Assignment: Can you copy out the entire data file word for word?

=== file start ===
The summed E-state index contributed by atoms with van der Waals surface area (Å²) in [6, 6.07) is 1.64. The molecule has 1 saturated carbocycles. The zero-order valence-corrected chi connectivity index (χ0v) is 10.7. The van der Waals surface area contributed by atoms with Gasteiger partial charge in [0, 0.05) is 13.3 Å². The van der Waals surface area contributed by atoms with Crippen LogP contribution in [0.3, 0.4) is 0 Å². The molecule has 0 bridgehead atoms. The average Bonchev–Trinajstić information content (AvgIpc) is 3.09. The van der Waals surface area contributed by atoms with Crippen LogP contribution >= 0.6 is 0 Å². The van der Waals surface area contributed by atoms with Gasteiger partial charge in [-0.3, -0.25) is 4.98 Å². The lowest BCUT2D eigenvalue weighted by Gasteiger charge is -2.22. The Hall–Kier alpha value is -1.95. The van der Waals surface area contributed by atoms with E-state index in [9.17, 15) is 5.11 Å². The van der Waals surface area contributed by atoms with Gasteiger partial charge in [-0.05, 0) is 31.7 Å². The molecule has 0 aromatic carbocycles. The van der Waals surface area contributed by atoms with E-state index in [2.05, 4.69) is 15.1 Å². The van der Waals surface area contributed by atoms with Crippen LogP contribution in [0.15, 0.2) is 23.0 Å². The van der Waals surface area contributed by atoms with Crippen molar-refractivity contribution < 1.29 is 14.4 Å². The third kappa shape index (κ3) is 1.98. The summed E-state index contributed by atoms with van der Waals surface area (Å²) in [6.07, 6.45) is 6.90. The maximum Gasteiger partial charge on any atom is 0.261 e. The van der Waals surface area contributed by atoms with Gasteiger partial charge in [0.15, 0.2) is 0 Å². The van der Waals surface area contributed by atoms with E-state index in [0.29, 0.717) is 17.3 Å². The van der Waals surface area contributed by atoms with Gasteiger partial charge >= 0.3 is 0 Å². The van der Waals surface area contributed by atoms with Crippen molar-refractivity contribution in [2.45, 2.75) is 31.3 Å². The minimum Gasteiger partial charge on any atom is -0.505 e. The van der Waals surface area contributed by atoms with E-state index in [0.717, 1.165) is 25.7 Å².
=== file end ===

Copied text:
The summed E-state index contributed by atoms with van der Waals surface area (Å²) in [6, 6.07) is 1.64. The molecule has 1 saturated carbocycles. The zero-order valence-corrected chi connectivity index (χ0v) is 10.7. The van der Waals surface area contributed by atoms with Gasteiger partial charge in [0, 0.05) is 13.3 Å². The van der Waals surface area contributed by atoms with Crippen LogP contribution in [0.3, 0.4) is 0 Å². The molecule has 0 bridgehead atoms. The average Bonchev–Trinajstić information content (AvgIpc) is 3.09. The van der Waals surface area contributed by atoms with Crippen LogP contribution >= 0.6 is 0 Å². The van der Waals surface area contributed by atoms with Gasteiger partial charge in [-0.3, -0.25) is 4.98 Å². The lowest BCUT2D eigenvalue weighted by Gasteiger charge is -2.22. The Hall–Kier alpha value is -1.95. The van der Waals surface area contributed by atoms with E-state index in [9.17, 15) is 5.11 Å². The van der Waals surface area contributed by atoms with Gasteiger partial charge in [-0.05, 0) is 31.7 Å². The molecule has 0 aromatic carbocycles. The van der Waals surface area contributed by atoms with E-state index in [2.05, 4.69) is 15.1 Å². The van der Waals surface area contributed by atoms with Crippen LogP contribution in [0.15, 0.2) is 23.0 Å². The van der Waals surface area contributed by atoms with Crippen molar-refractivity contribution < 1.29 is 14.4 Å². The third kappa shape index (κ3) is 1.98. The summed E-state index contributed by atoms with van der Waals surface area (Å²) in [6.07, 6.45) is 6.90. The maximum Gasteiger partial charge on any atom is 0.261 e. The van der Waals surface area contributed by atoms with Gasteiger partial charge in [0.15, 0.2) is 0 Å². The van der Waals surface area contributed by atoms with E-state index in [0.29, 0.717) is 17.3 Å². The van der Waals surface area contributed by atoms with Gasteiger partial charge >= 0.3 is 0 Å². The van der Waals surface area contributed by atoms with Crippen molar-refractivity contribution in [2.45, 2.75) is 31.3 Å². The minimum Gasteiger partial charge on any atom is -0.505 e. The van der Waals surface area contributed by atoms with E-state index in [0.717, 1.165) is 25.7 Å².